Casimir Pulaski Day

This is a bit of mining my past. I’ve done that before in blogs, it usually turns out whiny. But I think this is different. Hope you enjoy.

I was walking in Oakland this evening, doing like I usually do and listening to music on my way to get a pizza. The song ‘Casimir Pulaski Day’ by Sufjan Stevens came on, and I finally resolved my conflicting emotions about this song. The song itself seems very depressing, telling the story of a young man who loses his love to terminal illness. My memories of the song, however, are quite happy.

We had decided, for reasons I will not mention here, to take a short road trip from Carlisle, Massachusetts to Bristol, Rhode Island. I kind of told my Mom what was going on, just slightly edited minor details like the destination and who I was going with. She didn’t really need to know my girlfriend was with me, and she didn’t really need to know I was visiting a friend in Rhode Island who she didn’t particularly approve of. You know, minor details.

Anyway, before we were anywhere near Bristol, I got lost. Or, Mapquest got me lost, as I like to claim. The highway ran through Massachusetts, into Rhode Island, back into Massachusetts and then back into Rhode Island again, so the numbers of the exits restarted twice. I got off on the first Exit 2 (or was it 3…) and ended up in downtown Providence. Then, thinking I knew where I was going, I got to a point where I had no idea how to get back to the highway. My girlfriend Katy and my intrepid best friend Patrick were tolerant of the car meandering through Providence, if only because they didn’t know where we were either.

We got on ‘a’ highway eventually, and Patrick pointed out a sign going to Newport. We went that way because he knew where Newport was, and he had cousins there we could ask for directions. I later found out if we had stayed on that road instead of going to Newport we would have ended up in Bristol, but of course that hardly matters now.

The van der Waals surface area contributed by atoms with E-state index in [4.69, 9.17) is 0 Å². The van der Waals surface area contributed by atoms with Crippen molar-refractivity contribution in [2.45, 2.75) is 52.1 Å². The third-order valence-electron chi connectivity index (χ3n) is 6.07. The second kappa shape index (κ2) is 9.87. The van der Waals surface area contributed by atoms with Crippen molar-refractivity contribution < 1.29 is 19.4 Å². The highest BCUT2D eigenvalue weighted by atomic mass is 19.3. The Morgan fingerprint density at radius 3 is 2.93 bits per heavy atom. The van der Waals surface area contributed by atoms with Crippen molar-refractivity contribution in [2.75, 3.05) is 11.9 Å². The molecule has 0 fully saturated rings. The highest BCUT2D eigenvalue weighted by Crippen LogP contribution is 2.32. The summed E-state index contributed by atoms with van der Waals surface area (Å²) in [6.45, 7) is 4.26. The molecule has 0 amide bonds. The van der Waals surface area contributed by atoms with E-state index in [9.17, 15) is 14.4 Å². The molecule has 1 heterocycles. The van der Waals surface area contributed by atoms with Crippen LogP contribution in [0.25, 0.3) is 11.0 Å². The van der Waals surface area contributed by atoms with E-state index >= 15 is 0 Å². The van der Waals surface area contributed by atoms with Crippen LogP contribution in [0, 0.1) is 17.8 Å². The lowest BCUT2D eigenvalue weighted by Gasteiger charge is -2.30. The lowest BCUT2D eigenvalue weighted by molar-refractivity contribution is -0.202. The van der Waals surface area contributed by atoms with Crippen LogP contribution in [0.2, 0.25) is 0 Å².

We ended up at Patrick’s cousins, got out of the car long enough to stop the temptations of killing each other, and then headed on our way, maybe knowing where we were going this time. And then the song came on. Patrick had brought Sufjan Stevens’ album Come On Bring the Illinoise with him, and this song started playing as we started the car off towards our roundabout destination. That moment seemed perfect. The windows were down, the streets were quiet, and the sun was setting. I was holding a pretty girl’s hand while gentle guitar chords played in the background, and we actually knew where we were going. How does it get any better than that?

We did finally arrive at the house we were looking for (finding the house was fun too, let me tell you), and the night was interesting, for reasons I won’t describe here. We hung around the next day for a while (there was coffee, and there were bagels), and then drove home. I went to work that afternoon, and the trip was well and truly over, as well as the good vibes that had gone from becoming unlost the day before through most of the drive back the next day. It was the only significant time I went behind my parents’ back in all of my adolescence, and it was worth it.

But back to the music. It’s clearly linked to this happy memory for me, but the song itself is largely very depressing. But that’s kind of what I realized today. The song isn’t inherently depressing. The song is about two things: it’s about living in the present, and it’s about understanding loss. To a degree, it highlights, going back to where I was at the time, exactly what I did right and exactly what I did wrong with that relationship.

Looking back, we did a fairly good job living in the present. I saw her as often as I could, even after she had moved and doing so necessitated a 30 minute drive. I spent a lot on gas that summer, but it was completely worth it. Knowing how good things were, it’s understandable that I wouldn’t want it to end.

And that’s where I went wrong. To be fair, I wouldn’t have done anything different in that situation even in a ‘rational’ context. I was naive, and didn’t understand the changes that would be wrought when I went to college. I didn’t understand how much energy it takes to maintain the sort of connection I had at a distance of 600 miles. I was used to it being easy, and I never really got used to it being hard.

The song is about loss, and one of the reasons it so perfectly works for the moment when it came on is because of the message I understand now: You may know things have to end, you may understand that in the rational part of your brain. But that doesn’t change how you feel, and it sure won’t make that ending hurt any less.

I have no idea how long I’m going to be in Pittsburgh. But that shouldn’t stop me from reaching out as far as I can. To a degree, uncertainty can be better than a certain termination date.


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